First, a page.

By Scott Taylor (@staylorsports)
WINNIPEG — Leroy Nelson wasn’t happy. It was 2016 and the then-35-year-old jockey from Jamaica figured he was done. The passion was gone.
So, after riding one horse at Gulfstream that season, he hung up his racing tack. He was happy galloping horses in the morning, but he was just tired of the pressure and the danger and the disappointment of big-time thoroughbred racing.
“I wasn’t happy,” Nelson said this past weekend. “I didn’t have the fighting spirit anymore. In 2016, I rode one horse and he won, but I told the owner, ‘Take me off him, I’m just not happy doing this anymore.’ I was tired of racing. I didn’t have the passion to do it anymore. So, I just went out in the morning and galloped horses and I was happy doing that.”
So, five years ago, Leroy Nelson quit his job as a jockey and never figured he’d go back. But it’s amazing what can happen when you just can’t get something out of your blood.
It took a while but in 2019, Nelson started to get the bug again. For one thing, he was finally healthy. After getting an operation in 2017 for an injured shoulder that had become chronic after a fall from a horse way back in 2003, he finally felt comfortable in the saddle. So, he decided he would take a year or two to get in shape and be ready to race again in 2020. Then COVID-19 arrived and he couldn’t get any mounts, so when things opened up in South Florida this year, he figured he’d get back in the saddle.
“And then my cousin Tyrone (former ASD jockey Tyrone Nelson) called me,” Leroy said enthusiastically. “ He said, ‘If you want a good chance to come back, why not try Canada?’ I can tell you, that wasn’t my plan, but I listened to what he had to say. I told him I’d give it a shot and I got in touch with his agent, Shane Ball. So, I decided I would give Winnipeg a try. That call was one of the best things that ever happened to me.”
Monday night at Assiniboia Downs, now-40-year-old Leroy Nelson announced his presence with authority. He won the opening race of the meet, a $16,000 Maiden Special Weight, aboard Maibella for owners Elton Dickey and Tom Payne and trainer Elton Dickey.
Then in Race 2, the $20,000 the Astral Moon Overnight Stakes, he brought home Manitoba-bred Purrsistent for trainer Devon Gittens and owner-breeder Dr. Betty Hughes.
Then in Race 6, he completed the hat-trick in a $9,400 claimer aboard Warbridge for owner Quinney Racing and six-time champion trainer Tom Gardipy Jr.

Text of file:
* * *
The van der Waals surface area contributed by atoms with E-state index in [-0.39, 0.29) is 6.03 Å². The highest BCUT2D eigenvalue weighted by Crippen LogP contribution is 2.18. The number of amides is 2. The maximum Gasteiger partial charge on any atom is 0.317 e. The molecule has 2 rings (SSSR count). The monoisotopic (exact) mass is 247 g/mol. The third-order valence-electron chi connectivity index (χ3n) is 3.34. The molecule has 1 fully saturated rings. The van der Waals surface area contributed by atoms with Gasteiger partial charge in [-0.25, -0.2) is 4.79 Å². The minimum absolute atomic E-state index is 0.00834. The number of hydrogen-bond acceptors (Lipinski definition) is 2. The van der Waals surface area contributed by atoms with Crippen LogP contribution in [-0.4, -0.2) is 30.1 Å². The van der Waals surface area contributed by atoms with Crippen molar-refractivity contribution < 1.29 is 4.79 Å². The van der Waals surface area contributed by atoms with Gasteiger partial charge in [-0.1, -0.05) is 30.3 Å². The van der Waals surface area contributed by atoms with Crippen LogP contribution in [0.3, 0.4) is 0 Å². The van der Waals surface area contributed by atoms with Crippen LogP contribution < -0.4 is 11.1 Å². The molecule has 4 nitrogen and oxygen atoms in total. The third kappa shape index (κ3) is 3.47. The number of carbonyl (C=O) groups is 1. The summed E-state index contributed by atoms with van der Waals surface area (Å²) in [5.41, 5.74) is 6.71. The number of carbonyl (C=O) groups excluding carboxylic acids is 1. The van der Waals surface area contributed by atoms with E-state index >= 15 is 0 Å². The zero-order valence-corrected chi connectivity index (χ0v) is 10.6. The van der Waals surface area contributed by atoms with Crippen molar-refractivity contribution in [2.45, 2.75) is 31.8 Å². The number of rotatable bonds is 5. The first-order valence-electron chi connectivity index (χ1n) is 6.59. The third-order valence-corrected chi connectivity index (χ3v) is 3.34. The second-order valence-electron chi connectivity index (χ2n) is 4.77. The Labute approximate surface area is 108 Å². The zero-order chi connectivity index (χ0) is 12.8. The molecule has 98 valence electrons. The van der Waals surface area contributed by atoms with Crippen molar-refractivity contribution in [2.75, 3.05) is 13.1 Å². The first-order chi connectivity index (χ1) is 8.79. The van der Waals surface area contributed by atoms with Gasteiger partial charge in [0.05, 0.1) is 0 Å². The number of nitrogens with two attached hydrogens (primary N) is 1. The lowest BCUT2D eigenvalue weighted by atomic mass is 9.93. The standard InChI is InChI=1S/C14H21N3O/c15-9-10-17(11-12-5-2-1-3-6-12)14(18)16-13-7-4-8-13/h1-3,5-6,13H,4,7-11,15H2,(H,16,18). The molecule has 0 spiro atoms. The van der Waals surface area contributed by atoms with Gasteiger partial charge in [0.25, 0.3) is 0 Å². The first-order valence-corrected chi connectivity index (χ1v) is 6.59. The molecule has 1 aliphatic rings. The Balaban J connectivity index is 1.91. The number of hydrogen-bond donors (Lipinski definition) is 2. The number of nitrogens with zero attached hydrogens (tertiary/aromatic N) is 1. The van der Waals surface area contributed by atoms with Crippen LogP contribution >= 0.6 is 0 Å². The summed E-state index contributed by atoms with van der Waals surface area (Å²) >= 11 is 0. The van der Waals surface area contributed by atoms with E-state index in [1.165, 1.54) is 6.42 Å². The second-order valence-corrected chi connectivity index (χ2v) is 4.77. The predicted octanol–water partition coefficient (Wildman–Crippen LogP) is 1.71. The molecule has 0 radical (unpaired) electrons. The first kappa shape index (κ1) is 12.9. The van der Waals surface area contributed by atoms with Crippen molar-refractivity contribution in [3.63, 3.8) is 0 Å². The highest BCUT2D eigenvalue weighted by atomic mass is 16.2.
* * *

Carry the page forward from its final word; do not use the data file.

It was a tremendous rookie night for a veteran who has spent his life around racetracks and has been a professional jock in North America since 1999. In fact, i was a comeback made for a movie.
“When I was racing in Florida, I just wasn’t able to get enough quality rides,” he said. “But I was able to come up here and Shane (Ball) was able to get me on some good horses. I love it here. I hope I can continue to be successful.”
Nelson grew up at Kingston’s Caymanas Park where his late father was a groom. He dreamed of becoming a jockey, worked hard at his craft and eventually became so successful that in 1999 he decided to move to South Florida and give Calder Race Course (now closed) a try.
He moved back and forth from Jamaica to Fort Lauderdale until 2002 when he decided to live permanently in the United States. Then his injury problems started. He was hurt in 2003, 2005 and 2007. All of his injuries were to his shoulder and in 2007 things got so bad that he missed eight months of racing. This was a guy who had 722 mounts and $1.3 million in earnings in 2004 and then only 94 mounts and $84,700 in earnings in 2015. So, after one race in 2016 — after 2,434 careers mounts and just 176 wins — he decided to give it up.
“But every morning when I was at the track galloping horses, people would say to me, ‘Leroy you should go back to riding,’ and after a while you start to think that maybe you are good enough,” he said. “Other people believed in me, but I just didn’t believe in myself. But they kept telling me I could do it, so I thought maybe I should try. I just didn’t think I would make my comeback in Canada.”
Nelson finished off his first week in Winnipeg with a Wednesday-night win in a $15,000 Allowance aboard longshot Bad News for owner Arnason Farms and trainer Lise Pruitt. After a full schedule on Monday and Wednesday and only one race on Tuesday due to inclement weather, Leroy Nelson was suddenly the leading jockey at Assiniboia Downs with four wins and a second in 12 starts and earnings of $41,375. He could best his 2015 season in purses this coming week.
“I love it here,” he said, almost in disbelief. “It’s such a different feeling now. Everybody here treats me so well. If I can do good, I plan on making Winnipeg my second home. I’ll live here during the season and then go back to Gulfstream for their season.
“Right now, I just want to continue the momentum. After all those years off, my mom and my brothers are all so happy that I’m riding again. They’re glad I came back.”
He might love his new surroundings, but he does have one small issue with Winnipeg. And it’s a problem that isn’t surprising for a Jamaican rider who lives in South Florida.
“It’s a little cold, especially in the mornings,” he said. “I’ve never worn so many sweaters in my life. I know more about the weather now than I ever have before. I check the weather every half hour. If you want to know anything about the weather, just ask me.”